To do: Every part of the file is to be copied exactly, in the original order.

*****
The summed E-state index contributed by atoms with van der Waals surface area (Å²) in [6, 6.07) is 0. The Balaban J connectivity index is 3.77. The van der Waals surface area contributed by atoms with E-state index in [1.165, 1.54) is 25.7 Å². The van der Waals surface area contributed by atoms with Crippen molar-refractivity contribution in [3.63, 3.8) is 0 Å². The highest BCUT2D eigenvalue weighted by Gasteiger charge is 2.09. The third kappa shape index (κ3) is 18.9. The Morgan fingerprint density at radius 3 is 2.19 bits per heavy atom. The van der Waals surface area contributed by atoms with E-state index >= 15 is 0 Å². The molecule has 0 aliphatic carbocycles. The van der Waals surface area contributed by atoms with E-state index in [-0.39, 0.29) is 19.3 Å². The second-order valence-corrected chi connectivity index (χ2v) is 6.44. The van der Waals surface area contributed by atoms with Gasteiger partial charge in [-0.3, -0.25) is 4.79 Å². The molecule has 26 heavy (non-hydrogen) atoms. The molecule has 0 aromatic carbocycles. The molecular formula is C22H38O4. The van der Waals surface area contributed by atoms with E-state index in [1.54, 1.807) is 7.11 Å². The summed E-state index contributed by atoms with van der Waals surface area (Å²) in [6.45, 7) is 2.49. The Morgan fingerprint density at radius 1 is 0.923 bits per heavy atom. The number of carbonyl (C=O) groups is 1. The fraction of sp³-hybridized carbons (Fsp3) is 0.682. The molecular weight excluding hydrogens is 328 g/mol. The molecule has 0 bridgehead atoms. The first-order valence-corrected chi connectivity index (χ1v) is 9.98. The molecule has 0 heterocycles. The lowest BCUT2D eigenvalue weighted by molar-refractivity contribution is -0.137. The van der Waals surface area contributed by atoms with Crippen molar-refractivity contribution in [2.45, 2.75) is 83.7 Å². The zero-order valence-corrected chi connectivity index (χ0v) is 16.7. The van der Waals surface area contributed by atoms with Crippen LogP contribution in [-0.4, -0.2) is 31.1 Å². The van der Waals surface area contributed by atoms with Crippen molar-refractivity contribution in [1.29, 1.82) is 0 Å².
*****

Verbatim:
The summed E-state index contributed by atoms with van der Waals surface area (Å²) in [6, 6.07) is 0. The Balaban J connectivity index is 3.77. The van der Waals surface area contributed by atoms with E-state index in [1.165, 1.54) is 25.7 Å². The van der Waals surface area contributed by atoms with Crippen molar-refractivity contribution in [3.63, 3.8) is 0 Å². The highest BCUT2D eigenvalue weighted by Gasteiger charge is 2.09. The third kappa shape index (κ3) is 18.9. The Morgan fingerprint density at radius 3 is 2.19 bits per heavy atom. The van der Waals surface area contributed by atoms with E-state index >= 15 is 0 Å². The molecule has 0 aliphatic carbocycles. The van der Waals surface area contributed by atoms with E-state index in [-0.39, 0.29) is 19.3 Å². The second-order valence-corrected chi connectivity index (χ2v) is 6.44. The van der Waals surface area contributed by atoms with Gasteiger partial charge in [-0.3, -0.25) is 4.79 Å². The molecule has 26 heavy (non-hydrogen) atoms. The molecule has 0 aromatic carbocycles. The molecular formula is C22H38O4. The van der Waals surface area contributed by atoms with E-state index in [1.54, 1.807) is 7.11 Å². The summed E-state index contributed by atoms with van der Waals surface area (Å²) in [6.45, 7) is 2.49. The Morgan fingerprint density at radius 1 is 0.923 bits per heavy atom. The number of carbonyl (C=O) groups is 1. The fraction of sp³-hybridized carbons (Fsp3) is 0.682. The molecular weight excluding hydrogens is 328 g/mol. The molecule has 0 bridgehead atoms. The first-order valence-corrected chi connectivity index (χ1v) is 9.98. The molecule has 0 heterocycles. The lowest BCUT2D eigenvalue weighted by molar-refractivity contribution is -0.137. The van der Waals surface area contributed by atoms with Crippen molar-refractivity contribution in [2.45, 2.75) is 83.7 Å². The zero-order valence-corrected chi connectivity index (χ0v) is 16.7. The van der Waals surface area contributed by atoms with Crippen LogP contribution in [-0.4, -0.2) is 31.1 Å². The van der Waals surface area contributed by atoms with Crippen molar-refractivity contribution in [1.29, 1.82) is 0 Å².